Thursday, May 14, 2009

Keynote Speaker Sees Strong Texas

DALLAS-Though Texas has joined much of the nation in entering the economic downturn, the North Texas Realty Symposium keynote speaker suggested the drivers of the state's economy wouldn't keep it down for long. Todd Staples, the state's Commissioner of Agriculture said that Texas has a diversified economic base, a reputation for jobs creation, and a high GDP.

"If Texas were its own country, it would have the highest GDP per person in the world," Staples told participants at the Appraisal Institute, North Texas Chapter's symposium on May 12. "We're number one in productivity per person, worldwide," he added."

The commissioner introduced other statistics meant to inspire the heart of Texans. For instance, according to the Bureau of Labor Statistics, 50% of all jobs created between December 2007 and December 2008 were created in Texas. Furthermore, he pointed out, Texas stayed away from the recession longer because of its diversified economy. Staples said businesses consider Texas high on their list of places to relocate because of a friendly tax policy, reliable workforce, civil justice and standard of living.

This doesn't mean the state can't use some improvement, however. On the sobering side, Staples sayd the Lone Star State placed 10th on the rate of growth. "Other countries are outpacing us," he said. To that end, the legislature is attempting to develop ways to manage growth. Furthermore, financial assistance through the Texas Capital Fund and the Texas Agriculture Finance Authority are on hand for property and to help with agricultural matters.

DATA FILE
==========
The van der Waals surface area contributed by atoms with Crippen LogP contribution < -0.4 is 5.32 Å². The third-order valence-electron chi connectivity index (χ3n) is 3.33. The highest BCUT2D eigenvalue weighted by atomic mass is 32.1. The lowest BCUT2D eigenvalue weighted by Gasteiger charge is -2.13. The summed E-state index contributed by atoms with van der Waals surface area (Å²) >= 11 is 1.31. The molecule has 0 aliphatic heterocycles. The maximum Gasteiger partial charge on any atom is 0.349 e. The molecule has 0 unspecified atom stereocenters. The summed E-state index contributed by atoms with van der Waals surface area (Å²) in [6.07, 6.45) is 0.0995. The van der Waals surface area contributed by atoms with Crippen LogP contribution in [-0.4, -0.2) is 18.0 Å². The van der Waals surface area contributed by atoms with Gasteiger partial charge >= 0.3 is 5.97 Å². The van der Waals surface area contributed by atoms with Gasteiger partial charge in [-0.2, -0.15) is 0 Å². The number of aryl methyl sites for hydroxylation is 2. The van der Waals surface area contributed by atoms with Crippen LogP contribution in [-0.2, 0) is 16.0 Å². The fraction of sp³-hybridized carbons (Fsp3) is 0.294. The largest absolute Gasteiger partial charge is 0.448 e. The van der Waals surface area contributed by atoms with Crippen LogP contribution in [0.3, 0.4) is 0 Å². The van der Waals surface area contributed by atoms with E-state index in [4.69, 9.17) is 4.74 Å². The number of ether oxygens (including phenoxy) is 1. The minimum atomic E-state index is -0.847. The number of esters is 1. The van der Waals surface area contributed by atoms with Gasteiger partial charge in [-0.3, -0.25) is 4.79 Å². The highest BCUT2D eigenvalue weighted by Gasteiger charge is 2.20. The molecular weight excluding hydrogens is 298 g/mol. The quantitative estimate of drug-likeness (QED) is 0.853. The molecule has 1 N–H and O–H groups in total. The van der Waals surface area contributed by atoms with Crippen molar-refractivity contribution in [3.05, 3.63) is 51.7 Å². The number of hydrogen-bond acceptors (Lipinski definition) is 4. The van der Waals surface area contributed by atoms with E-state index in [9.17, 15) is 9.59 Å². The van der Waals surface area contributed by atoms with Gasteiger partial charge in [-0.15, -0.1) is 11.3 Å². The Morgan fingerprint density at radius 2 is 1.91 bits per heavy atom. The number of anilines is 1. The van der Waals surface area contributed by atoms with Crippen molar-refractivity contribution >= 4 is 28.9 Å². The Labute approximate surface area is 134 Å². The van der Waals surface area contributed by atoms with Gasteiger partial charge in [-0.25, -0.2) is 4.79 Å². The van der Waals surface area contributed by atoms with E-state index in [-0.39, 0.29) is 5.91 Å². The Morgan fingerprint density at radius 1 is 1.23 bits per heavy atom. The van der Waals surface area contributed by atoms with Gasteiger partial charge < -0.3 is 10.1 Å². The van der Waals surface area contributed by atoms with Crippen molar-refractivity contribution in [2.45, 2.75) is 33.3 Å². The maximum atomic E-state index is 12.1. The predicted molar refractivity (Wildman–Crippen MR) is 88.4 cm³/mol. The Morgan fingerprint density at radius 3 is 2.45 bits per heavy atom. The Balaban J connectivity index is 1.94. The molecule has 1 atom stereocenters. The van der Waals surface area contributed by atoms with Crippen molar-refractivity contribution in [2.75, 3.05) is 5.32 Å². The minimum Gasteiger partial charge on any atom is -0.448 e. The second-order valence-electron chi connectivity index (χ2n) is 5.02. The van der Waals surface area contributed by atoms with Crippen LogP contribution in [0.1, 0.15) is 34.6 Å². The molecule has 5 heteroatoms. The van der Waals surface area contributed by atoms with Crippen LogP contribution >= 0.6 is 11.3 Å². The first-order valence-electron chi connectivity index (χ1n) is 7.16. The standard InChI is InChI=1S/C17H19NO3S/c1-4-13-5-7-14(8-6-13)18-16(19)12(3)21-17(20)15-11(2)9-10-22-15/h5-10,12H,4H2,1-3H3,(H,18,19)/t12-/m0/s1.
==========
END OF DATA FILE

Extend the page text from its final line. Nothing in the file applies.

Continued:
Furthermore, he told the participants, don't be shy with bringing forward shovel-ready products that could qualify for part of the federal stimulus money. "If there's an interest in going green, there's federal money for that too," he said.

But one aspect that remains somewhat sticky is Texas' role as a non-disclosure state, something that is impeding realistic valuation of real estate assets. "Discussions about this continue in the legislature," he acknowledged. "But there are folks who believe the value of real estate is a privacy issue, and they don't want what they pay for property known."

Staples allowed as the non-disclosure system in the state made it more difficult for appraisers to do their job, and remarked that the current property valuation system in the state needed some kind of reform. Just what that reform would be, however, wasn't clear. "Legislators are glad to learn, and hear, what the real estate community can provide in way of solutions," he added.
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By Amy Wolff Sorter with Globest.com